Yup they're tied together but they aren't the same thing.
Hooke's law states that the extension/compression of a spring is directly proportional to the force exerted upon it.
For example, if you have a spring and when you pull it with a force of 10N it extends by 1cm, you can expect it to extend by 2cm when you pull it with a force of 20N.
Spring constant also known as force constant is a measure of the elasticity of the spring. The higher its value, the more the force you will need to exert to extend the spring.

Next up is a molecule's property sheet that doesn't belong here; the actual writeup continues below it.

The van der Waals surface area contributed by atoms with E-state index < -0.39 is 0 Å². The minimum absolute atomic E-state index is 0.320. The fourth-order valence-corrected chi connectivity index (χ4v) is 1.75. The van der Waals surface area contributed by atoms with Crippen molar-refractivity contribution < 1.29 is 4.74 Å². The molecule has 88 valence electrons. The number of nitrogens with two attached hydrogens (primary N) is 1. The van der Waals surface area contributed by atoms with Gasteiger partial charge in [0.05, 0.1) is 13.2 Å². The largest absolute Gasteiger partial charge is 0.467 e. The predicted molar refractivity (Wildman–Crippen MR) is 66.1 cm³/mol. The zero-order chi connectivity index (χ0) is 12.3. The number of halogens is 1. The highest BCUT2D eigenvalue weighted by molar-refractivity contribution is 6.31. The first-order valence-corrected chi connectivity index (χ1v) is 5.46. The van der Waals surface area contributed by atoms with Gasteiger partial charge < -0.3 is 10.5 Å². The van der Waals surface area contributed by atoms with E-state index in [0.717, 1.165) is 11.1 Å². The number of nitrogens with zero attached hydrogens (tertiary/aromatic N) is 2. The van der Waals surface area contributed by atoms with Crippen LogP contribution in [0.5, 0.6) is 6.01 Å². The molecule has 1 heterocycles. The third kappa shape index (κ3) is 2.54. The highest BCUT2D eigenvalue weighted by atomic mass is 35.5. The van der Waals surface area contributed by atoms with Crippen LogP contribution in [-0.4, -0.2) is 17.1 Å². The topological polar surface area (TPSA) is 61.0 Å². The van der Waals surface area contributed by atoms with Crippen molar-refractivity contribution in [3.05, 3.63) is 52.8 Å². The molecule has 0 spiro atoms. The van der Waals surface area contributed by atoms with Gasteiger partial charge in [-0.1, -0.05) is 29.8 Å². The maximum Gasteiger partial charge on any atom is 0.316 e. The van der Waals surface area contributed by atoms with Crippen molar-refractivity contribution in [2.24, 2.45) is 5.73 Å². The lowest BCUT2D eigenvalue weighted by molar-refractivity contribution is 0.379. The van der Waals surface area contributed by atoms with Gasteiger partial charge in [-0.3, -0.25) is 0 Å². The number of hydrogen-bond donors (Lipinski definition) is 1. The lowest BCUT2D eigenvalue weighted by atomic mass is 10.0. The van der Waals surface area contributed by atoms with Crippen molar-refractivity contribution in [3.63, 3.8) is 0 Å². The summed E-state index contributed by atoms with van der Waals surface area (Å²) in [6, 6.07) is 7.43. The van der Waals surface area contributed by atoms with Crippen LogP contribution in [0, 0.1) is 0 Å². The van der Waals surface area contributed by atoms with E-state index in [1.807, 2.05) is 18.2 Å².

For example, a short spring has a higher spring constant that a long spring if the other aspects of it are the same (thickness, material). If it takes you 10N to extend the short spring by 1cm, to extend the long spring by the same amount, it would take less force, perhaps 5N.
Hooke's law is incorrect when you extend a spring pass its elastic limit. The elastic limit is the maximum extension the spring can withstand to return to its equilibrium position. Extending it any further than this point and the spring will be broken. Further extensions when the spring is broken do not obey Hooke's law.
The spring constant is not invented but actually just used to relate the force exerted on the spring to its extension.